Latin was commonly learnt at grammar schools and from private tutors, if they could be afforded, while French too was widely taught. Some children from affluent families were sent to small establishments in French-speaking towns to bring their competence up to scratch. The Loire valley was reputed to be an area where the best French was spoken and many English travellers spent a sojourn at Blois, Orléans or Saumur – places that were helpfully close to friendly Protestant populations as well as offering access to the best French accents.

Just as today, some learners flourished while others failed miserably.  Writers mocked those English-speakers who returned from time spent abroad having learnt only a few words of the tongue they were supposed to have acquired. The language teacher and satirist John Eliot urged learners “not to doe as many of our English doe commonly, who will begin one language to day, and another to morrow: then after they have learned a Comm’portez vous? in French: a Come state?  in Italian, and a Beso las manos: in Spanish, they thinke themselues braue men by and by, and such fellowes as are worthie to be sent in ambassage to the great Turke.” These young Englishmen, inordinately proud of their smattering of a few languages, were ripe for parody.

While some language manuals were published anonymously, many were written by teachers who used their books as a way of advertising their own services. “When you look into the background of those who compile phrase books, you find that they often sit between two or more cultures – for example, they might be second generation immigrants who retain a strong sense of what it is like to try to communicate in another language and within another culture,” said Gallagher.

Most of Gallagher’s research is into phrasebooks produced for English-speakers travelling overseas, but he also looks at language teaching texts written for refugees arriving to settle in England, such as the texts written by and for the French Protestants who were forced to flee their country during Louis XIV’s programme of persecution. These manuals show how newly-arrived immigrants adjusted not just to the English language but to English customs which seemed bizarre to incomers.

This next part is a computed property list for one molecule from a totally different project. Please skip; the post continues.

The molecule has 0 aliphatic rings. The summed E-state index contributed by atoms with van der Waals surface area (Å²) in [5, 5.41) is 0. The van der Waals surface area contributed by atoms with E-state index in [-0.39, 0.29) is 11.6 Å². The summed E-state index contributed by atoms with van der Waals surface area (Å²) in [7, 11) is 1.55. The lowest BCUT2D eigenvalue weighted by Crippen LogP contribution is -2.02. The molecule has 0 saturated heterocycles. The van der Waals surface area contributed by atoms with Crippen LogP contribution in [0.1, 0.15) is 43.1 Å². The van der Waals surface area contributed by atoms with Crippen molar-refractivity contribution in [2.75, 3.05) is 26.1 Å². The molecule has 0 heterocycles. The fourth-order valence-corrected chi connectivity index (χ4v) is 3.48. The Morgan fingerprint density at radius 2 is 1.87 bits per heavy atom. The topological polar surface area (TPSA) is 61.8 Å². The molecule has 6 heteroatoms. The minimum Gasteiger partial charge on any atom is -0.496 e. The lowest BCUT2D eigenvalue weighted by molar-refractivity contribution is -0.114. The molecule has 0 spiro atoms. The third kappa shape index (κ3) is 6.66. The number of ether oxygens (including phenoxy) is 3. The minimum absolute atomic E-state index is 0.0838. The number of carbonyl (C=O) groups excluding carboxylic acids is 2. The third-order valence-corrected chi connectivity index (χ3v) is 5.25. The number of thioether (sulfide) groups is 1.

He said: “One text, written to serve the wave of over 10,000 German-speaking migrants who arrived in London in 1709, emphasised the pitiable language they would need in order to ingratiate themselves in their host nation, with one German saying to another ‘let us ... be Industrious in whatever Place or Station, God & Her Majesty will be pleased to put us. And to behave our selves quietly & submissively to all People, and remember that we are strangers, and here upon Charity’.”

Gallagher’s interest in language-learning literature started well before he embarked on an   undergraduate degree in French and History at Trinity College, Dublin. “When I was 12, I picked up a phrasebook in a Spanish hotel lobby and was hooked. I’ve always loved speaking other languages, and this strange kind of text is one that’s held my fascination for years.”

Earlier this year John Gallagher was recently named one of ten New Generation Thinkers for 2013/14 by BBC Radio 3 and the Arts & Humanities Research Council. Over the coming year, he will be working with BBC producers to contribute to Night Waves and to put together programme ideas, as well as speaking at the BBC Free Thinking Festival at The Sage, Gateshead in October.

With Dr Richard Blakemore, he is a co-founder and presenter of the Cambridge PhDcasts, a project undertaken with Cambridge’s Centre for Research in the Arts, Social Sciences and Humanities (CRASSH), which puts PhD students in front of the camera to give interviews about their academic research. The first season of PhDcasts can be viewed at and filming has just been completed on a second season, due to appear online weekly from October.

“Our new PhDcasts showcase research from arts and social sciences faculties across Cambridge, taking us from the archaeology of the ancient Indus civilisation to the literature of modern-day South Africa, via Samuel Beckett, 13th-century musical manuscripts, the ethics and politics of human egg donation, and dog-training programmes in modern prisons,” said Gallagher. “We’re really excited to have started something that allows PhD students to bring cutting-edge research to a wide audience, and introduces people to the joys – and the complexities – of postgraduate work.” 

You can follow John on Twitter @earlymodernjohn.

For more information about this story contact Alex Buxton, Office of Communications, University of Cambridge 01223 761673

Inset images reproduced by kind permission of the Syndics of Cambridge University Library